On the Friday prior to Bloody Sunday my Company Captain,Tommy Kilkoyne, instructed me to report armed at Baggot St. Bridge on the following Sunday morning at, I believe, half past eight, and there I would meet Joe Leonard in charge of a party consisting of five members of my Company, including Jack Stafford, Eugo MacNeill, who was somehow attached to our Company and two or three others.I understood from Tommy Kilcoyne that on this particular Sunday a general effort was to be made in various parts of the city to liquidate members of the B. I.Service who resided in private houses and hotels throughout the city. I reported as instructed, and our party moved down to 92 Lower Baggot St., where the British agent we were interested in was residing. We knocked at the hall door, which was opened by somebody from upstairs, and entered. Our information was that this British agent occupied the ground floor flat, which consisted of the back and front parlours. We knocked at the door of the front parlour, and, receiving no reply, knocked at the back parlour door.After some hammering on the door it was opened a little.It was evident that the occupant of the room was very cautious and suspicious because he tried to close the door again, but we jammed our feet in it.We fired some shots through the door and burst our way in .The two rooms were connected by folding doors and the British agent ran into the front room and endeavoured to barricade the door, but some of our party had broken in the door of the front room and we all went into it. He was in his pyjamas, and as he was attempting to escape by the window, he was shot a number of times.One of our party on guard outside fired on him from outside. The mans wife was standing in a corner of the room and was in a terrified and hysterical condition.-un-quote
If you require any further information from the above 3 W.S. let me know
Regards
C.S.M.
Title: Re: Micheal Collins and 'The Squad'.
Post by: corisande on Friday 15 October 10 21:57 BST (UK)
Thanks for the extra CPM

It is one big jigsaw that can only really be put together by a mix of published material like this and family information that suddenly appears out of the blue in places like this

It has amazed me in researching Casement's Irish Brigade how I have managed to unearth a number of personal memoirs which had been sitting unpublished in homes all over the place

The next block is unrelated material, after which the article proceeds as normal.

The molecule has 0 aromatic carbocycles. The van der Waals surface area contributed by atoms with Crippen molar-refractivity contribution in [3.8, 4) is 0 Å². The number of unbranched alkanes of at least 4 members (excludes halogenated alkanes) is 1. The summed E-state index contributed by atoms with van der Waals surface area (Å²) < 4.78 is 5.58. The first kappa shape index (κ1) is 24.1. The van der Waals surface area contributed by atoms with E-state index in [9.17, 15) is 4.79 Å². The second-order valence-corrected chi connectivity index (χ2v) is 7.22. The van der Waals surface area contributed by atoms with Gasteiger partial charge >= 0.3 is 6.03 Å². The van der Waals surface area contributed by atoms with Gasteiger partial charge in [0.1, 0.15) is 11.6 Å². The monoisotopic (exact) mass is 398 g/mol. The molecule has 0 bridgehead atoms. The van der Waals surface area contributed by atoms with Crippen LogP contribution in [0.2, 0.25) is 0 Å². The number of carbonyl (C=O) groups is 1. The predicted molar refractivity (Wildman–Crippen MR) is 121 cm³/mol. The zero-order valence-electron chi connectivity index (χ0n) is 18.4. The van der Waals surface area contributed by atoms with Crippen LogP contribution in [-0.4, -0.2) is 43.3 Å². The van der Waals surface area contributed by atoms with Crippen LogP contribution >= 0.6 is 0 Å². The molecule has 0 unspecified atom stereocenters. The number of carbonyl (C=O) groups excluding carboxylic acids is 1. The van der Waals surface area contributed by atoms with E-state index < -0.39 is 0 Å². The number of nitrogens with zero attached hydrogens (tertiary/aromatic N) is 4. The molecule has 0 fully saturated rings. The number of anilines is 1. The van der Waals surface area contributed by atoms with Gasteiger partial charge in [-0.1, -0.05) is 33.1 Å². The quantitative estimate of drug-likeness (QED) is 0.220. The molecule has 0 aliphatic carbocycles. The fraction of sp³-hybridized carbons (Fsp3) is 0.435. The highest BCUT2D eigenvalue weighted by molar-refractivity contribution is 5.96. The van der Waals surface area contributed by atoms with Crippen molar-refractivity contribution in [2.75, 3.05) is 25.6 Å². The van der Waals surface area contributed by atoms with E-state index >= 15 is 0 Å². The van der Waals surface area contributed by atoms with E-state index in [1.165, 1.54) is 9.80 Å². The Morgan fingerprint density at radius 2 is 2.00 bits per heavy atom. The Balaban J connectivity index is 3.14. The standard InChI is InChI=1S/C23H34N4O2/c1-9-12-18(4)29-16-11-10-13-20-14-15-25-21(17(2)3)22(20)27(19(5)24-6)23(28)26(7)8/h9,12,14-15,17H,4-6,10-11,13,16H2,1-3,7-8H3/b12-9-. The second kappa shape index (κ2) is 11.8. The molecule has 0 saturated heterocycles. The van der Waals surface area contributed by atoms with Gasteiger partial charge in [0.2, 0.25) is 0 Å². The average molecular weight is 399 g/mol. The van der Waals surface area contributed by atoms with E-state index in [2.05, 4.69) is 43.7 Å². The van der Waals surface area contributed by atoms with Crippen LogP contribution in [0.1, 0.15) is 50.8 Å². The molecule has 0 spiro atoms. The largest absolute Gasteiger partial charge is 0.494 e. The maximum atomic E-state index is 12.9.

I am sure that there are similar memoirs with Bloody Sunday that did not get to Witness Statements, but will eventually emerge

Title: Re: Micheal Collins and 'The Squad'.
Post by: capel street man on Saturday 16 October 10 12:07 BST (UK)
Good morning Corisande, thought you mind find this of interest regarding Mr. Hardy, it is taken from a w.s. made by Joseph Dolan- W.S. 663 member of A. Co. 1st. Batt. Dublin Brigade ,G.H.Q. Intelligence  quote-
We were looking for a B.I.Officer named Hardy for months.He had an artificial leg and was very vicious.
McNamara gave us information that Hardy was going to England on leave, but did not know whether he would have a heavy escort to Dun Laoghaire. I located Hardy on the mail boat. I was better dressed than he was and I was travelling first class. I tracked Hardy all the way to London, but when we arrived there he disappeared in a taxi.I did not know what date Hardy would be returning to Ireland, but I was to watch for him at Euston Station and wire to Vaughn's Hotel in Dublin as soon as I found out the date of his return. I was to put on the wire, ( Josephine travelling ).
Eventually when Hardy did travel I sent the wire to Vaughn's Hotel. They got the wire all right and sent out a party next morning to deal with him.Through some hitch, I think the car broke down, the party did not reach their destination and Hardy got away. He was never got. un-quote.
No matter what one might think of Hardy, he was definitely top of his game and always one step ahead of the I.R.A.. I have read his book-I Escape, he had seen it all, been through hell and high water in the 1st World War, lost a leg, been wounded, seen death and destruction on a regular basis and volunteered ,to go to Ireland. It is written that he was vicious but you have to be hard in that proffession, it is you or the  enemy and according to your site Corisande , he lived to a good age , you have to give respect to the man.
C.S.M.
Title: Re: Micheal Collins and 'The Squad'.
Post by: capel street man on Saturday 16 October 10 12:20 BST (UK)
Corisande, in reply to one of your previous queries
Jim Conroy was a member of the Squad.
Herby Conroy was a member of E.Co. 2nd Batt. Dublin Brigade
I do not know if they were related, a check of the Census should give you the answer.
C.S.M.
Title: Re: Micheal Collins and 'The Squad'.
Post by: corisande on Saturday 16 October 10 13:16 BST (UK)
CPM

Thanks for the stuff on Hardy - I have added it to my page on Hardy (http://www.cairogang.com/escaped/hardy/hardy.html) - Hardy was a very complex man who died a natural death in 1958 as a rich man (I do not imply anything here other than he was rich).

As I said, what I am doing is adding little bits to try to get he whole. I am always grateful for any additions.  :)
Title: Re: Micheal Collins and 'The Squad'.
Post by: capel street man on Saturday 16 October 10 13:30 BST (UK)
Information on John Ryan, taken from William James Stapeltons W.S. 822   QUOTE-
John Ryan and the murder of McKee, Clancy and Clune.